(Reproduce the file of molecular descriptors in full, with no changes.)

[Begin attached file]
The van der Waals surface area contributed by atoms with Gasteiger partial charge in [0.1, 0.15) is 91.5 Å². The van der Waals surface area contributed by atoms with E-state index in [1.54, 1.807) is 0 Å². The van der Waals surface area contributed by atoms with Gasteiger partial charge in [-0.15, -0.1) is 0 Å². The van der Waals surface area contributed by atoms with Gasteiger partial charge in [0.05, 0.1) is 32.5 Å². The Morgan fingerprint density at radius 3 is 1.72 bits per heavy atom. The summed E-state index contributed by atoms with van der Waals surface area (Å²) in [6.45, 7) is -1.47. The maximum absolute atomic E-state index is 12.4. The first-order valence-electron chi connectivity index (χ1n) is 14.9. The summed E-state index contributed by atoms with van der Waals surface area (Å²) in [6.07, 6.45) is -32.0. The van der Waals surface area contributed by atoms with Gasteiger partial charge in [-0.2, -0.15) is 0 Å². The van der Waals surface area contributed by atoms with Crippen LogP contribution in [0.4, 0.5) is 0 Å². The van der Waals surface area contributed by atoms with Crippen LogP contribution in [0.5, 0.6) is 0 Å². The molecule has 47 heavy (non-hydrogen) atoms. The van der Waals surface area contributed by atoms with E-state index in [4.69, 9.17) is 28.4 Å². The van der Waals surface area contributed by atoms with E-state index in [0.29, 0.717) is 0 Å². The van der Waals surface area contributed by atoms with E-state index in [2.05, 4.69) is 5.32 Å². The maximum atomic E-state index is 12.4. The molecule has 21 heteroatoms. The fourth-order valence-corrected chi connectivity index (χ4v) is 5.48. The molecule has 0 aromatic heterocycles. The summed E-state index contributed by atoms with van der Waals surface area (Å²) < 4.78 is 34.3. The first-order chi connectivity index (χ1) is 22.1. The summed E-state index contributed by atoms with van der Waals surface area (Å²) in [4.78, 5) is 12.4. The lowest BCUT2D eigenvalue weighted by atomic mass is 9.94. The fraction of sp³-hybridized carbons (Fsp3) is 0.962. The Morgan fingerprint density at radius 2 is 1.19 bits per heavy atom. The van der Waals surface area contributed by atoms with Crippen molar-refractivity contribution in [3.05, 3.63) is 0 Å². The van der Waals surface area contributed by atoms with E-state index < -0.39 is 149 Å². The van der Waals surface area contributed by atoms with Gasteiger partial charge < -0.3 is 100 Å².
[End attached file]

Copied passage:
The van der Waals surface area contributed by atoms with Gasteiger partial charge in [0.1, 0.15) is 91.5 Å². The van der Waals surface area contributed by atoms with E-state index in [1.54, 1.807) is 0 Å². The van der Waals surface area contributed by atoms with Gasteiger partial charge in [-0.15, -0.1) is 0 Å². The van der Waals surface area contributed by atoms with Gasteiger partial charge in [0.05, 0.1) is 32.5 Å². The Morgan fingerprint density at radius 3 is 1.72 bits per heavy atom. The summed E-state index contributed by atoms with van der Waals surface area (Å²) in [6.45, 7) is -1.47. The maximum absolute atomic E-state index is 12.4. The first-order valence-electron chi connectivity index (χ1n) is 14.9. The summed E-state index contributed by atoms with van der Waals surface area (Å²) in [6.07, 6.45) is -32.0. The van der Waals surface area contributed by atoms with Gasteiger partial charge in [-0.2, -0.15) is 0 Å². The van der Waals surface area contributed by atoms with Crippen LogP contribution in [0.4, 0.5) is 0 Å². The van der Waals surface area contributed by atoms with Crippen LogP contribution in [0.5, 0.6) is 0 Å². The molecule has 47 heavy (non-hydrogen) atoms. The van der Waals surface area contributed by atoms with E-state index in [4.69, 9.17) is 28.4 Å². The van der Waals surface area contributed by atoms with E-state index in [0.29, 0.717) is 0 Å². The van der Waals surface area contributed by atoms with E-state index in [2.05, 4.69) is 5.32 Å². The maximum atomic E-state index is 12.4. The molecule has 21 heteroatoms. The fourth-order valence-corrected chi connectivity index (χ4v) is 5.48. The molecule has 0 aromatic heterocycles. The summed E-state index contributed by atoms with van der Waals surface area (Å²) < 4.78 is 34.3. The first-order chi connectivity index (χ1) is 22.1. The summed E-state index contributed by atoms with van der Waals surface area (Å²) in [4.78, 5) is 12.4. The lowest BCUT2D eigenvalue weighted by atomic mass is 9.94. The fraction of sp³-hybridized carbons (Fsp3) is 0.962. The Morgan fingerprint density at radius 2 is 1.19 bits per heavy atom. The van der Waals surface area contributed by atoms with Crippen molar-refractivity contribution in [3.05, 3.63) is 0 Å². The van der Waals surface area contributed by atoms with E-state index < -0.39 is 149 Å². The van der Waals surface area contributed by atoms with Gasteiger partial charge < -0.3 is 100 Å².